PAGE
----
A translation of over two hundred of the songs attributed to the early sixteenth-century female bhakti poet Mirabai. These poems express an intense love for Krishna.
The Devotional Poems of Mirabai offers the reader a sober English translation of two hundred of her Padas, based on the interpretative work of Indian scholars that has appeared during the last few decades. Three introductory essays deal with her life, her place in the Bhakti movement and the characteristics of her poetry.
About the Author:
Because of her late date and her social status, more is known about Mirabai than about earlier Indian women poets. She was born in Rajasthan to a Rajput noble family, and was married in about 1516 to the heir-apparent of the ruler of Mewar. Her husband died before he could attain the throne, and he left no heir.
In 1527, the Rajputs opposed a Muslim invasion from Afghanistan. Mirabai's father was killed in battle; her father-in-law was wounded in the same battle and died the next year. Mewar got a new child-ruler, who with his mother, made life at the court difficult for Mirabai.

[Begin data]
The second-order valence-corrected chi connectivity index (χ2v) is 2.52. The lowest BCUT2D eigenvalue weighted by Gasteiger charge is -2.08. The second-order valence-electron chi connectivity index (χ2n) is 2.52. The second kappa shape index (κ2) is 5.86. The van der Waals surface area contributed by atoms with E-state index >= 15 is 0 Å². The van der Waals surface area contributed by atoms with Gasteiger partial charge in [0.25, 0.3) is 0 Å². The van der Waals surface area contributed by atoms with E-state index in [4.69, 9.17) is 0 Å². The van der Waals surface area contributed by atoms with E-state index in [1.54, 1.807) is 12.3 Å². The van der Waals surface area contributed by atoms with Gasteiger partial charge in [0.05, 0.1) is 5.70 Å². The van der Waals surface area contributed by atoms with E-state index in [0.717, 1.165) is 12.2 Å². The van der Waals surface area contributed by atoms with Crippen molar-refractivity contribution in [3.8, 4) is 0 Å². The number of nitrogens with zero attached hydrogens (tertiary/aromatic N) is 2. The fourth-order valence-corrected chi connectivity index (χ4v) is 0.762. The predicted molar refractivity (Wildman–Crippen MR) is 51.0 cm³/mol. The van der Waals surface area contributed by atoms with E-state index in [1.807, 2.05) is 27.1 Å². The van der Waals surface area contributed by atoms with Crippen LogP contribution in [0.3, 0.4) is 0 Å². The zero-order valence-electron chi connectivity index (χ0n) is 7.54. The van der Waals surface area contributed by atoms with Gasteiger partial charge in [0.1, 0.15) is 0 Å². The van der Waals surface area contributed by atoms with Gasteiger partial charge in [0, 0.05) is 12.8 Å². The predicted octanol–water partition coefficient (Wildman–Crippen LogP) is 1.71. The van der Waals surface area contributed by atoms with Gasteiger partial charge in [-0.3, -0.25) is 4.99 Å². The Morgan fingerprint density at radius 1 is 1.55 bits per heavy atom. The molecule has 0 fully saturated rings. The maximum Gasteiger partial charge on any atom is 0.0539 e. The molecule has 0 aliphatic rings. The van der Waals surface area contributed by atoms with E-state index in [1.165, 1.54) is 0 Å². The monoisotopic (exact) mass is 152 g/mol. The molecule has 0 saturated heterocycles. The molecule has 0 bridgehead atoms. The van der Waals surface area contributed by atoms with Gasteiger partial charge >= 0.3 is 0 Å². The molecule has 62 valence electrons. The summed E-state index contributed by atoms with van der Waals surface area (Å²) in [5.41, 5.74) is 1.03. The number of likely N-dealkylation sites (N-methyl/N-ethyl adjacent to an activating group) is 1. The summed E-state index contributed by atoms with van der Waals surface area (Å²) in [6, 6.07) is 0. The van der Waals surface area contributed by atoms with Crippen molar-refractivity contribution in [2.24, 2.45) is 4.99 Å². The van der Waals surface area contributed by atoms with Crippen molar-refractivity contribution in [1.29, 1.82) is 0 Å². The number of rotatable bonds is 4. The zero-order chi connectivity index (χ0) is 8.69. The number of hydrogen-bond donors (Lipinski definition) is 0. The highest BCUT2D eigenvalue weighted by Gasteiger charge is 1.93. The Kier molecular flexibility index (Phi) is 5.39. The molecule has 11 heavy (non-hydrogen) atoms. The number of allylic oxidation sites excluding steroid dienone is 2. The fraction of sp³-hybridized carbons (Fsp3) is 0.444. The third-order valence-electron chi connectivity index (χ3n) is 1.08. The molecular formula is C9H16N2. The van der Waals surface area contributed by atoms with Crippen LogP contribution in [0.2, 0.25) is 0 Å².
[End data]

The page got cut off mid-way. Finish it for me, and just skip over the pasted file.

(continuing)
Tradition says that Mirabai left the court in her 30s and became a wandering mendicant, and that she was rejected by traditional gurus because she was a woman. Her poems show her a devotee to Vishnu in his incarnation as Krishna (whom she calls Giridhara or Girdhar- literally, "lifter of mountains").
Modern scholars accept over 200 poems (bhajans) as hers, but more than 1300 have been attributed. She may have written in Gujarati, but her poems were almost immediately translated into Hindi and other languages and sung at first over the north, and later in the south. She has remained immensely popular throughout India, and many English translations of her poems have been made.